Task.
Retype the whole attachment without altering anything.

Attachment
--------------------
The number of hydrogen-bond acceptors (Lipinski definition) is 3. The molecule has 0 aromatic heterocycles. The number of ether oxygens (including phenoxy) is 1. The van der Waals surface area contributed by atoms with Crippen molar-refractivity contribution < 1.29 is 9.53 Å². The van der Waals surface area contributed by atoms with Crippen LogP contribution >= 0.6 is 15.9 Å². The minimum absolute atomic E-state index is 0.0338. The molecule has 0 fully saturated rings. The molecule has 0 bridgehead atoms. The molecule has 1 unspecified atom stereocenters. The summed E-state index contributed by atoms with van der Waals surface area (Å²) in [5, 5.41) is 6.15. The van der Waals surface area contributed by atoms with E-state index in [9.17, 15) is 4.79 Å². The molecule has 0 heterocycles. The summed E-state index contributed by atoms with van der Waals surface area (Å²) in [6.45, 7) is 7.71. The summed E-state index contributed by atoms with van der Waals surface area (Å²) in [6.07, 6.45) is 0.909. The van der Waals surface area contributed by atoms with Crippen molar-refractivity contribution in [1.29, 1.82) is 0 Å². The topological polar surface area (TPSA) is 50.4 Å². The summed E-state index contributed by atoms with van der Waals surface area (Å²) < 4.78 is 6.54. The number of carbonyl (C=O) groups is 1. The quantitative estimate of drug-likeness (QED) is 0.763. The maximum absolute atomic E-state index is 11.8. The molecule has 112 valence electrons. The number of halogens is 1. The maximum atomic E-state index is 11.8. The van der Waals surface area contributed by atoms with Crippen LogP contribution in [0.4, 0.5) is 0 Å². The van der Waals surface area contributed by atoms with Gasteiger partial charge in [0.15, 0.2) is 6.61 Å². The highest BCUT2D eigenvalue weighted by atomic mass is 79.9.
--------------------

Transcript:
The number of hydrogen-bond acceptors (Lipinski definition) is 3. The molecule has 0 aromatic heterocycles. The number of ether oxygens (including phenoxy) is 1. The van der Waals surface area contributed by atoms with Crippen molar-refractivity contribution < 1.29 is 9.53 Å². The van der Waals surface area contributed by atoms with Crippen LogP contribution >= 0.6 is 15.9 Å². The minimum absolute atomic E-state index is 0.0338. The molecule has 0 fully saturated rings. The molecule has 0 bridgehead atoms. The molecule has 1 unspecified atom stereocenters. The summed E-state index contributed by atoms with van der Waals surface area (Å²) in [5, 5.41) is 6.15. The van der Waals surface area contributed by atoms with E-state index in [9.17, 15) is 4.79 Å². The molecule has 0 heterocycles. The summed E-state index contributed by atoms with van der Waals surface area (Å²) in [6.45, 7) is 7.71. The summed E-state index contributed by atoms with van der Waals surface area (Å²) in [6.07, 6.45) is 0.909. The van der Waals surface area contributed by atoms with Crippen molar-refractivity contribution in [1.29, 1.82) is 0 Å². The topological polar surface area (TPSA) is 50.4 Å². The summed E-state index contributed by atoms with van der Waals surface area (Å²) < 4.78 is 6.54. The number of carbonyl (C=O) groups is 1. The quantitative estimate of drug-likeness (QED) is 0.763. The maximum absolute atomic E-state index is 11.8. The molecule has 112 valence electrons. The number of halogens is 1. The maximum atomic E-state index is 11.8. The van der Waals surface area contributed by atoms with Crippen LogP contribution in [0.4, 0.5) is 0 Å². The van der Waals surface area contributed by atoms with Gasteiger partial charge in [0.15, 0.2) is 6.61 Å². The highest BCUT2D eigenvalue weighted by atomic mass is 79.9.